Precise measurements of physical quantities are a need of science. For example, to ascertain the speed of an aircraft, one must have an accurate method to find its positions at closely separated instants of time. This was the actual motivation behind the discovery of radar in World War II. Think of different examples in modern science where precise measurements of length, time, mass etc. are needed. Also, wherever you can, give a quantitative idea of the precision needed.
It is indeed very true that precise measurements of physical quantities are essential for the development of science. For example, ultra-shot laser pulses (time interval ∼ 10–15 s) are used to measure time intervals in several physical and chemical processes.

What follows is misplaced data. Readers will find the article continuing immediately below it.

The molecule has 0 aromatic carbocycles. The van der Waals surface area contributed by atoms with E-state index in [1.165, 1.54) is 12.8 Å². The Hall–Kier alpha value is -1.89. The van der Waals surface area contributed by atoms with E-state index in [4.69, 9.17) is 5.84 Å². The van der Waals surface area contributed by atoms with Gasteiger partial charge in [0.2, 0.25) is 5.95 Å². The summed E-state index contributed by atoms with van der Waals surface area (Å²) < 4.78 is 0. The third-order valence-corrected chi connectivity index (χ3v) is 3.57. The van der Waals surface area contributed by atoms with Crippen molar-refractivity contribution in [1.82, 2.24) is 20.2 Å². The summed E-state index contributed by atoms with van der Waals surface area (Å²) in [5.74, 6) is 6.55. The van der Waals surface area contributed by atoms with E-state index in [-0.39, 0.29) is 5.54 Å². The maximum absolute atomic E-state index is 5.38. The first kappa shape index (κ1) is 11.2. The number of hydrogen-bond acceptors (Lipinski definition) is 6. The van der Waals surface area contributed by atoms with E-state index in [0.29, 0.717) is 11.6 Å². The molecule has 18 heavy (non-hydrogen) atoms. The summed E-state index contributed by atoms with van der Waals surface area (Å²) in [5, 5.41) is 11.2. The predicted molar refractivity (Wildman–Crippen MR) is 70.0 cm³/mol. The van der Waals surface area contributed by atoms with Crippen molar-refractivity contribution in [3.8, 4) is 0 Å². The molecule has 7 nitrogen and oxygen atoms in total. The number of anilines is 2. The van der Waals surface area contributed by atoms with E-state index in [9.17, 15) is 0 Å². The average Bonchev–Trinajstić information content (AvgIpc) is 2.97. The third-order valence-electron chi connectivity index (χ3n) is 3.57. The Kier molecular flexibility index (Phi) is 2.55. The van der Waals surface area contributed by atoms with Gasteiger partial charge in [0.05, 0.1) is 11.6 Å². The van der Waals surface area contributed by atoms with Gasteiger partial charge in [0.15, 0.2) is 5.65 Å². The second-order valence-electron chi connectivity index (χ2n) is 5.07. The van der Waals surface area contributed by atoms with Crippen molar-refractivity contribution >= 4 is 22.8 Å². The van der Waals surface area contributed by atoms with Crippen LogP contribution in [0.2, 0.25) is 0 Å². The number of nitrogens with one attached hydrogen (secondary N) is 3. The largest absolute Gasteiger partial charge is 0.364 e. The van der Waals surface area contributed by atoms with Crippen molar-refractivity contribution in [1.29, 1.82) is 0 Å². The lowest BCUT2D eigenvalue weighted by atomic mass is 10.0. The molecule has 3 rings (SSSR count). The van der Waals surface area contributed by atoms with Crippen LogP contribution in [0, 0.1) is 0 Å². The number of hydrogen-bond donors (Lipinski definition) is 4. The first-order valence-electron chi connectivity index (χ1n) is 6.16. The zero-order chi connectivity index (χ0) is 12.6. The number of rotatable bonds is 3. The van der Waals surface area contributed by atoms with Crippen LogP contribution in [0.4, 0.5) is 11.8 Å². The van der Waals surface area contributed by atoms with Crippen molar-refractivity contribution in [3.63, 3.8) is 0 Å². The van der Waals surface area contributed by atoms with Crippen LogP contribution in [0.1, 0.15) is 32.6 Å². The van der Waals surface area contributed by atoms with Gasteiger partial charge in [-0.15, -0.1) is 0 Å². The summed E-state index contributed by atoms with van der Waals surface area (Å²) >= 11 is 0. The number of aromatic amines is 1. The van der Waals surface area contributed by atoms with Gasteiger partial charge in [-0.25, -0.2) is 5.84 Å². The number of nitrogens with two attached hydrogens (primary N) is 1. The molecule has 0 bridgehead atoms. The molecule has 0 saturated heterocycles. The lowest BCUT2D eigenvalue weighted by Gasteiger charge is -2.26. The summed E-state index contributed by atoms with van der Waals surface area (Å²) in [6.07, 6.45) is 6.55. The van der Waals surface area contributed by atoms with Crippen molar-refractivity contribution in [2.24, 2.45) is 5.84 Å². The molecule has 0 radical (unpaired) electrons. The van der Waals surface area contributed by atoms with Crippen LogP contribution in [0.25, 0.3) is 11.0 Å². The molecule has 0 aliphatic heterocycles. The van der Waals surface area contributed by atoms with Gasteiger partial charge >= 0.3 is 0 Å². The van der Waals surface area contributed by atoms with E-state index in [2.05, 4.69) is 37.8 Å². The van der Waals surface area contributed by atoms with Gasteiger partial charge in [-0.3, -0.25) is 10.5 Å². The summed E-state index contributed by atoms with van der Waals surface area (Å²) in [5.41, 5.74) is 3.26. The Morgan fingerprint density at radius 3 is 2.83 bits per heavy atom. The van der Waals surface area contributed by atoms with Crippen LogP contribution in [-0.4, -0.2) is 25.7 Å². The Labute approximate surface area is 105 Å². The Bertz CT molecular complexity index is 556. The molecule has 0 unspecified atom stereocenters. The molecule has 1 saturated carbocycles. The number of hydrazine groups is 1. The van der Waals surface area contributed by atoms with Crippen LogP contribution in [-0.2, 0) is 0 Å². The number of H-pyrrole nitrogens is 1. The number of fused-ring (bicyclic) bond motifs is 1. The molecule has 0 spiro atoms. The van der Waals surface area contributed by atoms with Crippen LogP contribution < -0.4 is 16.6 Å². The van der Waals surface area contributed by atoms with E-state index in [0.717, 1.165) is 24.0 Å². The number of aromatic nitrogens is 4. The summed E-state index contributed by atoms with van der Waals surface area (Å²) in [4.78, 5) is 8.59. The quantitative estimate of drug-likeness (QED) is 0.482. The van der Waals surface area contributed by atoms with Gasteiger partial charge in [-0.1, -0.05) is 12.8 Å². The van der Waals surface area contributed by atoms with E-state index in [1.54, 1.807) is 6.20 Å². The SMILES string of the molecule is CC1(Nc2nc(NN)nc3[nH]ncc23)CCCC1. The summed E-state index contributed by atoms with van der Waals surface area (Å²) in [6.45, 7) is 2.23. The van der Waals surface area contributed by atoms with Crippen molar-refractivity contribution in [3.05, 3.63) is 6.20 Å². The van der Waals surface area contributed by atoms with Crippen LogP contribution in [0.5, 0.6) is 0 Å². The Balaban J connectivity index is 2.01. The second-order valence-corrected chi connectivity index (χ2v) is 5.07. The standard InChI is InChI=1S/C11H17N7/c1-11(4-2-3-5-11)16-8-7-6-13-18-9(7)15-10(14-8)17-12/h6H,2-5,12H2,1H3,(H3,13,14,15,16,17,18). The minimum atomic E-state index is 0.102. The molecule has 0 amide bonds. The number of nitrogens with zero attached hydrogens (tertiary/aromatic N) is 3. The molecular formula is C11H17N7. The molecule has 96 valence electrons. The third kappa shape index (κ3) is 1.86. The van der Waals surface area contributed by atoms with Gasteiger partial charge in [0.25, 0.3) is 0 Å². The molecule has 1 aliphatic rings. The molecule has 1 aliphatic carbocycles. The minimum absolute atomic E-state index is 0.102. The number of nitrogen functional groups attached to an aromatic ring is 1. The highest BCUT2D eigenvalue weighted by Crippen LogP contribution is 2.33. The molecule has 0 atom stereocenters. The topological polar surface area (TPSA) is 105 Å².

X-ray spectroscopy is used to determine the inter-atomic separation or inter-planer spacing.
The development of mass spectrometer makes it possible to measure the mass of atoms precisely.
Extremely precise measurements are needed in modem science. As an example, while launching a satellite using a space launch rocket system we must measure time to a precision of 1 micro second. Again working with lasers we require length measurements to an angstrom unit (1 A° = 10-10m) or even a fraction of it. For estimating nuclear sizes we require a precision of 10-15 m. To measure atomic masses using mass spectrograph we require a precision of 10-30kg and so on.
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